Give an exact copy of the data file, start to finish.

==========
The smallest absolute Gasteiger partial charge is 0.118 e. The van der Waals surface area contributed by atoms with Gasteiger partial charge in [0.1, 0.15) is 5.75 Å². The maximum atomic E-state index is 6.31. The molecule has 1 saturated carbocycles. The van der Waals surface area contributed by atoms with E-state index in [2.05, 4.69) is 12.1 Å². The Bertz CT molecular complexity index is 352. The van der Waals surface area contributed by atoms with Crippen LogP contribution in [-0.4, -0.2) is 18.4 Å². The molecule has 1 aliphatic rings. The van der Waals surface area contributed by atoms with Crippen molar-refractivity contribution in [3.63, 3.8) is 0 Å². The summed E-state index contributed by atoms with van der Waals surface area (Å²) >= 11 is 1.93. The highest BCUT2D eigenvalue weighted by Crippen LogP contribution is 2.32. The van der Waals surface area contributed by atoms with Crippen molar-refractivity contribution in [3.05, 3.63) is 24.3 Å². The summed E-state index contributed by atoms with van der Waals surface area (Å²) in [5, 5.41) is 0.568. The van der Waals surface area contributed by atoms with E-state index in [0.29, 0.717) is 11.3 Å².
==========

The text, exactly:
The smallest absolute Gasteiger partial charge is 0.118 e. The van der Waals surface area contributed by atoms with Gasteiger partial charge in [0.1, 0.15) is 5.75 Å². The maximum atomic E-state index is 6.31. The molecule has 1 saturated carbocycles. The van der Waals surface area contributed by atoms with E-state index in [2.05, 4.69) is 12.1 Å². The Bertz CT molecular complexity index is 352. The van der Waals surface area contributed by atoms with Crippen LogP contribution in [-0.4, -0.2) is 18.4 Å². The molecule has 1 aliphatic rings. The van der Waals surface area contributed by atoms with Crippen molar-refractivity contribution in [3.63, 3.8) is 0 Å². The summed E-state index contributed by atoms with van der Waals surface area (Å²) >= 11 is 1.93. The highest BCUT2D eigenvalue weighted by Crippen LogP contribution is 2.32. The van der Waals surface area contributed by atoms with Crippen molar-refractivity contribution in [3.05, 3.63) is 24.3 Å². The summed E-state index contributed by atoms with van der Waals surface area (Å²) in [5, 5.41) is 0.568. The van der Waals surface area contributed by atoms with E-state index in [0.29, 0.717) is 11.3 Å².